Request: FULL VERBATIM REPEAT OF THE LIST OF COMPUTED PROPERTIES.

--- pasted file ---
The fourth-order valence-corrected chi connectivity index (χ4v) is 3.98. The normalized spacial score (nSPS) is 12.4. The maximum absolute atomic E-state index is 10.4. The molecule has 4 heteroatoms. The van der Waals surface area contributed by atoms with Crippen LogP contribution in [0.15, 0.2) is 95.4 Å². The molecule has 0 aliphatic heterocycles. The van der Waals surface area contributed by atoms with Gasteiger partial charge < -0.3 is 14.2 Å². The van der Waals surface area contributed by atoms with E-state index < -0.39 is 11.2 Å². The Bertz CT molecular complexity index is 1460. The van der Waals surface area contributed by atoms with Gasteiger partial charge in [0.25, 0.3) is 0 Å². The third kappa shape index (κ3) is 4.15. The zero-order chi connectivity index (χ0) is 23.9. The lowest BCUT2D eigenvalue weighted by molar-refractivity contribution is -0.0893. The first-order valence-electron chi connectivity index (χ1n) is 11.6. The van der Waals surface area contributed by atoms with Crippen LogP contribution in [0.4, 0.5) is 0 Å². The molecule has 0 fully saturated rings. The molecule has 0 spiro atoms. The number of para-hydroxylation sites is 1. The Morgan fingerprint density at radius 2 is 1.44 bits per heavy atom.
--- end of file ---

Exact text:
The fourth-order valence-corrected chi connectivity index (χ4v) is 3.98. The normalized spacial score (nSPS) is 12.4. The maximum absolute atomic E-state index is 10.4. The molecule has 4 heteroatoms. The van der Waals surface area contributed by atoms with Crippen LogP contribution in [0.15, 0.2) is 95.4 Å². The molecule has 0 aliphatic heterocycles. The van der Waals surface area contributed by atoms with Gasteiger partial charge < -0.3 is 14.2 Å². The van der Waals surface area contributed by atoms with E-state index < -0.39 is 11.2 Å². The Bertz CT molecular complexity index is 1460. The van der Waals surface area contributed by atoms with Gasteiger partial charge in [0.25, 0.3) is 0 Å². The third kappa shape index (κ3) is 4.15. The zero-order chi connectivity index (χ0) is 23.9. The lowest BCUT2D eigenvalue weighted by molar-refractivity contribution is -0.0893. The first-order valence-electron chi connectivity index (χ1n) is 11.6. The van der Waals surface area contributed by atoms with Crippen LogP contribution in [0.4, 0.5) is 0 Å². The molecule has 0 fully saturated rings. The molecule has 0 spiro atoms. The number of para-hydroxylation sites is 1. The Morgan fingerprint density at radius 2 is 1.44 bits per heavy atom.